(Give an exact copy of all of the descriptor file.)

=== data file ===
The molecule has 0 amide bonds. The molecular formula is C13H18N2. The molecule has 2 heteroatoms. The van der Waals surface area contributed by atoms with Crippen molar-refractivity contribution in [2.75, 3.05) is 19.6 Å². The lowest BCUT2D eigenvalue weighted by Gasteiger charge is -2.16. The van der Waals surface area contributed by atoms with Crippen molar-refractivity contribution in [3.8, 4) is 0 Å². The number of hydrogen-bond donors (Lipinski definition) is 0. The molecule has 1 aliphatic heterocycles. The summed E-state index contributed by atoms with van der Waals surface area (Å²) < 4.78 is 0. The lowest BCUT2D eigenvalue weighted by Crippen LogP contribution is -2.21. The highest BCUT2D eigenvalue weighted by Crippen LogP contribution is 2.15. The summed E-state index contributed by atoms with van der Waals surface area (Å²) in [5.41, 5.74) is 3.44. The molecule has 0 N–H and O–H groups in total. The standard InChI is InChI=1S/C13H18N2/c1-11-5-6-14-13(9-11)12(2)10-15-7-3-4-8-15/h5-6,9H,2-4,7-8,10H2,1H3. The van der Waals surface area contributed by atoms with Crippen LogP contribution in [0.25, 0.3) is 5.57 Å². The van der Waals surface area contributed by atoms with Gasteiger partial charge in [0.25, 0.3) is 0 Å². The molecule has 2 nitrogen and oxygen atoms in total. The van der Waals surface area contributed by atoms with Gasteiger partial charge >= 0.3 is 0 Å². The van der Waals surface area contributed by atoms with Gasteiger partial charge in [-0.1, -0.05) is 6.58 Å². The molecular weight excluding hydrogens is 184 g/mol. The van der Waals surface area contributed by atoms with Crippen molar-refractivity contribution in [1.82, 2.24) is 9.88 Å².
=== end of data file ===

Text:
The molecule has 0 amide bonds. The molecular formula is C13H18N2. The molecule has 2 heteroatoms. The van der Waals surface area contributed by atoms with Crippen molar-refractivity contribution in [2.75, 3.05) is 19.6 Å². The lowest BCUT2D eigenvalue weighted by Gasteiger charge is -2.16. The van der Waals surface area contributed by atoms with Crippen molar-refractivity contribution in [3.8, 4) is 0 Å². The number of hydrogen-bond donors (Lipinski definition) is 0. The molecule has 1 aliphatic heterocycles. The summed E-state index contributed by atoms with van der Waals surface area (Å²) < 4.78 is 0. The lowest BCUT2D eigenvalue weighted by Crippen LogP contribution is -2.21. The highest BCUT2D eigenvalue weighted by Crippen LogP contribution is 2.15. The summed E-state index contributed by atoms with van der Waals surface area (Å²) in [5.41, 5.74) is 3.44. The molecule has 0 N–H and O–H groups in total. The standard InChI is InChI=1S/C13H18N2/c1-11-5-6-14-13(9-11)12(2)10-15-7-3-4-8-15/h5-6,9H,2-4,7-8,10H2,1H3. The van der Waals surface area contributed by atoms with Crippen LogP contribution in [0.25, 0.3) is 5.57 Å². The van der Waals surface area contributed by atoms with Gasteiger partial charge in [0.25, 0.3) is 0 Å². The molecule has 2 nitrogen and oxygen atoms in total. The van der Waals surface area contributed by atoms with Gasteiger partial charge >= 0.3 is 0 Å². The van der Waals surface area contributed by atoms with Gasteiger partial charge in [-0.1, -0.05) is 6.58 Å². The molecular weight excluding hydrogens is 184 g/mol. The van der Waals surface area contributed by atoms with Crippen molar-refractivity contribution in [1.82, 2.24) is 9.88 Å².